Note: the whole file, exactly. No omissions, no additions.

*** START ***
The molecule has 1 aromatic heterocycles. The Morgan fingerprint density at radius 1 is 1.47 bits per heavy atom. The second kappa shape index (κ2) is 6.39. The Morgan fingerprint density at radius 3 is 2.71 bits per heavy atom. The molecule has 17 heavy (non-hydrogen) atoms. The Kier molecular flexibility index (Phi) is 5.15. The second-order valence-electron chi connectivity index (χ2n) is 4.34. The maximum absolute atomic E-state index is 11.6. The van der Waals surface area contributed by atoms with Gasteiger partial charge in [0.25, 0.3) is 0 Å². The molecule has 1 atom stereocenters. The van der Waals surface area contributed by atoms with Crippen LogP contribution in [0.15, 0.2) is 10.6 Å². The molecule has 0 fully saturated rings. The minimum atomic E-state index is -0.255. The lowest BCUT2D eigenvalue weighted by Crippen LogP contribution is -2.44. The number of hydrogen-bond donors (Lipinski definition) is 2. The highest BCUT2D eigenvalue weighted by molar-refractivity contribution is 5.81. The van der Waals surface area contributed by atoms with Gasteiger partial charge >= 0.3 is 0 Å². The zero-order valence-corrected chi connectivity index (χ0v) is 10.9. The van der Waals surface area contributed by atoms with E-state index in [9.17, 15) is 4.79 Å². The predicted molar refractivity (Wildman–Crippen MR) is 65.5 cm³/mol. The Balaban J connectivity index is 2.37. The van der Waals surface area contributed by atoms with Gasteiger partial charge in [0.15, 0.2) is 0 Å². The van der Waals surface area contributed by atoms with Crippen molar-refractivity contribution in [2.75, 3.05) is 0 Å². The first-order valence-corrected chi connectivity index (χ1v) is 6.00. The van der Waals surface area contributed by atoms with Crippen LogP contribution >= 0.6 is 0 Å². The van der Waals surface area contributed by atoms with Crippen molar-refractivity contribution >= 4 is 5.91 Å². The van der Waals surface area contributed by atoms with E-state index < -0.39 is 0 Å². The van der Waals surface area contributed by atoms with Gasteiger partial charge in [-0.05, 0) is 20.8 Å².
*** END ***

The molecule has 1 aromatic heterocycles. The Morgan fingerprint density at radius 1 is 1.47 bits per heavy atom. The second kappa shape index (κ2) is 6.39. The Morgan fingerprint density at radius 3 is 2.71 bits per heavy atom. The molecule has 17 heavy (non-hydrogen) atoms. The Kier molecular flexibility index (Phi) is 5.15. The second-order valence-electron chi connectivity index (χ2n) is 4.34. The maximum absolute atomic E-state index is 11.6. The van der Waals surface area contributed by atoms with Gasteiger partial charge in [0.25, 0.3) is 0 Å². The molecule has 1 atom stereocenters. The van der Waals surface area contributed by atoms with Crippen LogP contribution in [0.15, 0.2) is 10.6 Å². The molecule has 0 fully saturated rings. The minimum atomic E-state index is -0.255. The lowest BCUT2D eigenvalue weighted by Crippen LogP contribution is -2.44. The number of hydrogen-bond donors (Lipinski definition) is 2. The highest BCUT2D eigenvalue weighted by molar-refractivity contribution is 5.81. The van der Waals surface area contributed by atoms with Gasteiger partial charge >= 0.3 is 0 Å². The zero-order valence-corrected chi connectivity index (χ0v) is 10.9. The van der Waals surface area contributed by atoms with E-state index in [9.17, 15) is 4.79 Å². The predicted molar refractivity (Wildman–Crippen MR) is 65.5 cm³/mol. The Balaban J connectivity index is 2.37. The van der Waals surface area contributed by atoms with Gasteiger partial charge in [0.15, 0.2) is 0 Å². The van der Waals surface area contributed by atoms with Crippen molar-refractivity contribution in [2.75, 3.05) is 0 Å². The first-order valence-corrected chi connectivity index (χ1v) is 6.00. The van der Waals surface area contributed by atoms with Crippen LogP contribution >= 0.6 is 0 Å². The van der Waals surface area contributed by atoms with Crippen molar-refractivity contribution >= 4 is 5.91 Å². The van der Waals surface area contributed by atoms with E-state index < -0.39 is 0 Å². The van der Waals surface area contributed by atoms with Gasteiger partial charge in [-0.05, 0) is 20.8 Å².